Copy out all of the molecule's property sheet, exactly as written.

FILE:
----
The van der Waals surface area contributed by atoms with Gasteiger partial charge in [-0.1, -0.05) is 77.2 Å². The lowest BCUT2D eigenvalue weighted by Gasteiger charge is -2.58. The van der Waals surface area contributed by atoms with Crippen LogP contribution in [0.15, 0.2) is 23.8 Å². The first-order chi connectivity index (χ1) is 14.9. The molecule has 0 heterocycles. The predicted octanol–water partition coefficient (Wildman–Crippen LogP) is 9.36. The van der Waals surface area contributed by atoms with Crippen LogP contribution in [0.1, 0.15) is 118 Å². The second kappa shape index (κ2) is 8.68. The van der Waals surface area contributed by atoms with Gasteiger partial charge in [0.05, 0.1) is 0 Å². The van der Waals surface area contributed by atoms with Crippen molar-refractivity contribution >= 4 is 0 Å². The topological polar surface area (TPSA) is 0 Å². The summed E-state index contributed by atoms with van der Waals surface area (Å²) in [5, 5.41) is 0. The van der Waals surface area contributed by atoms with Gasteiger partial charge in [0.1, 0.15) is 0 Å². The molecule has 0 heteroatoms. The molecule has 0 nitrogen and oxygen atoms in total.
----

The van der Waals surface area contributed by atoms with Gasteiger partial charge in [-0.1, -0.05) is 77.2 Å². The lowest BCUT2D eigenvalue weighted by Gasteiger charge is -2.58. The van der Waals surface area contributed by atoms with Crippen LogP contribution in [0.15, 0.2) is 23.8 Å². The first-order chi connectivity index (χ1) is 14.9. The molecule has 0 heterocycles. The predicted octanol–water partition coefficient (Wildman–Crippen LogP) is 9.36. The van der Waals surface area contributed by atoms with Crippen LogP contribution in [0.1, 0.15) is 118 Å². The second kappa shape index (κ2) is 8.68. The van der Waals surface area contributed by atoms with Gasteiger partial charge in [0.05, 0.1) is 0 Å². The van der Waals surface area contributed by atoms with Crippen molar-refractivity contribution >= 4 is 0 Å². The topological polar surface area (TPSA) is 0 Å². The summed E-state index contributed by atoms with van der Waals surface area (Å²) in [5, 5.41) is 0. The van der Waals surface area contributed by atoms with Gasteiger partial charge in [0.1, 0.15) is 0 Å². The molecule has 0 heteroatoms. The molecule has 0 nitrogen and oxygen atoms in total.